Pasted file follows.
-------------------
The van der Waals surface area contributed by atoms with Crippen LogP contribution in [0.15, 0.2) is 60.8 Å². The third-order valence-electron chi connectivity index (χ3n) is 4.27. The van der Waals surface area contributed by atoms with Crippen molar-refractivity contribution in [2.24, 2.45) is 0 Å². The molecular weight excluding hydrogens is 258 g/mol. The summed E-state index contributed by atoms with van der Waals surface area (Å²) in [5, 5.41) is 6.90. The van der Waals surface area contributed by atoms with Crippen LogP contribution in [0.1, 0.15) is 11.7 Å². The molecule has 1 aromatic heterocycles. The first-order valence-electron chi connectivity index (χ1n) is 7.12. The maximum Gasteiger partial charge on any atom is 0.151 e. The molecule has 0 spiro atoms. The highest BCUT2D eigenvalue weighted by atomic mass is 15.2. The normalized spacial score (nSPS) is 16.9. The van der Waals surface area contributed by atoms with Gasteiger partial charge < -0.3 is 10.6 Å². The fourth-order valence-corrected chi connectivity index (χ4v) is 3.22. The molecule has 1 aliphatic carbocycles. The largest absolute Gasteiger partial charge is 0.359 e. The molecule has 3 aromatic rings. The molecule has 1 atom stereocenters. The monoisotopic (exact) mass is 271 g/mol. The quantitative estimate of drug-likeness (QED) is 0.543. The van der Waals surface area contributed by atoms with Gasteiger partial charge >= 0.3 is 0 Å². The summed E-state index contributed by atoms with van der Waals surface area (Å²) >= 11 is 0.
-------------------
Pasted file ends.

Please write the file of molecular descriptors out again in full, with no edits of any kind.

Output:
The van der Waals surface area contributed by atoms with Crippen LogP contribution in [0.15, 0.2) is 60.8 Å². The third-order valence-electron chi connectivity index (χ3n) is 4.27. The van der Waals surface area contributed by atoms with Crippen molar-refractivity contribution in [2.24, 2.45) is 0 Å². The molecular weight excluding hydrogens is 258 g/mol. The summed E-state index contributed by atoms with van der Waals surface area (Å²) in [5, 5.41) is 6.90. The van der Waals surface area contributed by atoms with Crippen LogP contribution in [0.1, 0.15) is 11.7 Å². The molecule has 1 aromatic heterocycles. The first-order valence-electron chi connectivity index (χ1n) is 7.12. The maximum Gasteiger partial charge on any atom is 0.151 e. The molecule has 0 spiro atoms. The highest BCUT2D eigenvalue weighted by atomic mass is 15.2. The normalized spacial score (nSPS) is 16.9. The van der Waals surface area contributed by atoms with Gasteiger partial charge < -0.3 is 10.6 Å². The fourth-order valence-corrected chi connectivity index (χ4v) is 3.22. The molecule has 1 aliphatic carbocycles. The largest absolute Gasteiger partial charge is 0.359 e. The molecule has 3 aromatic rings. The molecule has 1 atom stereocenters. The monoisotopic (exact) mass is 271 g/mol. The quantitative estimate of drug-likeness (QED) is 0.543. The van der Waals surface area contributed by atoms with Gasteiger partial charge >= 0.3 is 0 Å². The summed E-state index contributed by atoms with van der Waals surface area (Å²) >= 11 is 0.